Abortion has always been morally wrong and in many parts of the world, considered illegal. However, like all issues on morality, there are instances when the bar that separates right and wrong cannot be ascertained with absoluteness. In Gwendolyn Brooks’s The Mother, a mother speaks about her abortions in a reflective manner which attempts to elicit sympathy upon the reader to her argument that she committed the abortions not out of spite but for love of her children.
The first word of the poem, “Abortions” (1), glares from the text of the poem as it is looks unusual and out of place in a poem with the title, The Mother. The writer immediately establishes the fact that this mother is not going to talk about her pride and joy with her children or even the hardships and sacrifices of raising them, like most poems about motherhood do. In the succeeding lines of the first stanza, the persona talks about the things that her unborn child would never experience. She uses the second voice “you” to make the effect less personal and possibly because she would like to convince herself and the reader to understand the reasons behind an act that society disapproves of but which she did many times. By aborting her children, she says, she has spared them from “neglect or beat(ing)” (5), and the mother will not be hassled by the demands of rearing a child, responsibilities that circumstances in her life may not have allowed her to fulfill.
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On the other hand, she seems to be struggling with her conscience for her deeds in the past when she admits to hearing “in the voices of the wind, the voices of my dim killed children”(11). Something inside her, after all, bothers her because what she did might have been wrong. It must have been wrong for her, she says, to “seize you luck/And your lives…stole your births and your names/ Your straight baby tears and your games,/
Your stilted or lovely loves, your tumults, your marriages, aches,/ and your deaths, (13-21). She wonders here that, perhaps, those unborn children may find, if they were allowed to allows, these things that are characteristics of living to be worthwhile experiences. She consoles herself, however, by declaring that “in my deliberateness, I was not deliberate” (23). It is not the joys of life that she deliberately withdrew from her children by aborting them, but its sorrows.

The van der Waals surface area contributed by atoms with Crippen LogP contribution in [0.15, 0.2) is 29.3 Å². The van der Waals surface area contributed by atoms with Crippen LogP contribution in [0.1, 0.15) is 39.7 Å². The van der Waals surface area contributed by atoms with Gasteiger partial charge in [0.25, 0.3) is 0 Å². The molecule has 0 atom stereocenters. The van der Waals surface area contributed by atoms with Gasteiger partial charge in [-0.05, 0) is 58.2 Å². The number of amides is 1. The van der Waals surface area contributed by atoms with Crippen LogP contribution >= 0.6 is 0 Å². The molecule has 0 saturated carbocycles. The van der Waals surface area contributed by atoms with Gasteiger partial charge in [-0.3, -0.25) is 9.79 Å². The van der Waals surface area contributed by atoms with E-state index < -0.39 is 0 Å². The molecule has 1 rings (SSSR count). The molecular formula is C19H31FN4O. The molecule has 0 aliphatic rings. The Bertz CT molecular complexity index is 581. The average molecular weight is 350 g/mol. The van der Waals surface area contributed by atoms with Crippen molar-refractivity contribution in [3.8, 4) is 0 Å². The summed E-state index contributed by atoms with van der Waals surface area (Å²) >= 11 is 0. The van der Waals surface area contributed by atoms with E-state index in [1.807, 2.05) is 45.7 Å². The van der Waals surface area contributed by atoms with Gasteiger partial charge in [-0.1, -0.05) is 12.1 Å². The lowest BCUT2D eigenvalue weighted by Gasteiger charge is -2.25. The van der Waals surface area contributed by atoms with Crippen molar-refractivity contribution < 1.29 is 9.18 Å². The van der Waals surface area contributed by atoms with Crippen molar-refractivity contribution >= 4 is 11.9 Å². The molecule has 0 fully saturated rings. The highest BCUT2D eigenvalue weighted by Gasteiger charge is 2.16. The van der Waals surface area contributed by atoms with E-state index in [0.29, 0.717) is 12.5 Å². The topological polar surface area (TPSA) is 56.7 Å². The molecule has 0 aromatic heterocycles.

In the final lines, the mother keeps on repeating her declarations of love for her unborn children as she also continues to speak of her uncertainty as to the rightness of what she did. There is a tone of vacillation when she asks, “why should I whine…the crime was other than mine” (24-25) yet posits that “anyhow you are dead” (26)—meaning, it does not matter anyhow and should not matter in any way now.
Finally, she believes that she has made the right decision:
Believe me, I loved you all.
Believe me, I knew you, though faintly, and I loved, I loved you
Her sense of guilt continues to show with the repetitions, but it is guilt more brought about probably by what she knows would be society’s judgment on her action rather than personal guilt. She has convinced herself that she did those abortions out of love and she did the right thing and she pleas for the reader’s sympathy. At the end of the poem, she is not a woman who has killed her children while they were in her womb, but a mother like other mothers, who wanted to protect her children from the hardships of life and the world; only that, her solution to achieve this end was by simply disallowing them to live.
- Barnet, Sylvan, William E. Burto and William E. Cain. A Little Literature. Longman Publishing.